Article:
Discharge from a Dewatering Screen becomes available sooner for hauling and reduces the stockpile footprint. While a stockpile may still have water drainage with a Dewatering Screen in place, the size of the stockpile is significantly reduced and more manageable.
With the above reasons, it is easy to justify a Dewatering Screen's place in an operation. However, it is important to bring up the characteristics that make a Dewatering Screen what it is.
Dewatering Screen Design
Traditional screens are designed to make a separation based on the ability of a material to pass through an opening. Dewatering Screens operate in opposition to that idea.
The goal of a Dewatering Screen is to retain as much material as possible on the screen and only allow water to report to the underflow.
Unfortunately, there is always some material, smaller than the screen media opening, that travels with the water to the underflow.
In cases where the material that follows the water is not usable material, dealing with the screen throughs is easy. The water and fine material can be treated as a waste stream and potentially subject to a water recovery system.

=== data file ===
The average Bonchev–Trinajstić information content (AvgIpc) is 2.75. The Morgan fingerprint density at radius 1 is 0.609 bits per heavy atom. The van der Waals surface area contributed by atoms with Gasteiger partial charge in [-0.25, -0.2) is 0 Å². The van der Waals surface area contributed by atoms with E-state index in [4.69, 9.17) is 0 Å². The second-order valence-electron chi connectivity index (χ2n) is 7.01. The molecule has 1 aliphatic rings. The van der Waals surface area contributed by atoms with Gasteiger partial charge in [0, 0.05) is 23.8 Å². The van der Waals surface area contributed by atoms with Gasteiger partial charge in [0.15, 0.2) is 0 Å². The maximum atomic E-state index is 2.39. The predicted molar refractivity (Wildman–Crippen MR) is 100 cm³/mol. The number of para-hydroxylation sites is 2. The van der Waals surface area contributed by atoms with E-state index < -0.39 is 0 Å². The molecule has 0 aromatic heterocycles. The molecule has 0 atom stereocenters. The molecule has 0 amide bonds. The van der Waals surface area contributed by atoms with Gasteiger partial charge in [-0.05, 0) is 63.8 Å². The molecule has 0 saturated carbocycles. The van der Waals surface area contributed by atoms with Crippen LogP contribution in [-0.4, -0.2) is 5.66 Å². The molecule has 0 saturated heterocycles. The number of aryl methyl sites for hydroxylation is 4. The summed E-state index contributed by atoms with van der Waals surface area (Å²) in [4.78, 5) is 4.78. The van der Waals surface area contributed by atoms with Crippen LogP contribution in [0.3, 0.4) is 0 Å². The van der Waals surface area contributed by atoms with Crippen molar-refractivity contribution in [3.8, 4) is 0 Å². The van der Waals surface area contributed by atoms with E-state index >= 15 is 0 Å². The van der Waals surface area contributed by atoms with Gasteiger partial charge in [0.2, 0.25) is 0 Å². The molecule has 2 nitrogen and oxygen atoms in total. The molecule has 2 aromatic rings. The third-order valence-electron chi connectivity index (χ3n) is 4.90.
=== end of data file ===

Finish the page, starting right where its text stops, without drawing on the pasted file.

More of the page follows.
The more difficult situation is when the material lost to the underflow is considered product. It becomes a balancing act of compromise to achieve high throughput and dry discharge against loss of material.
Larger screen media openings allow for a higher percentage of open area and a higher drainage rate on the screen deck. The higher drainage rate allows for a high throughout and dry discharge.
Since the screen media opening is the limit on the size of material reporting with the water, more material is lost with larger screen media openings. Decreasing the opening size will decrease material loss but will also reduce the drainage rate. Depending on the moisture level in the feed, it can reduce throughput capacity.
Recirculating the Underflow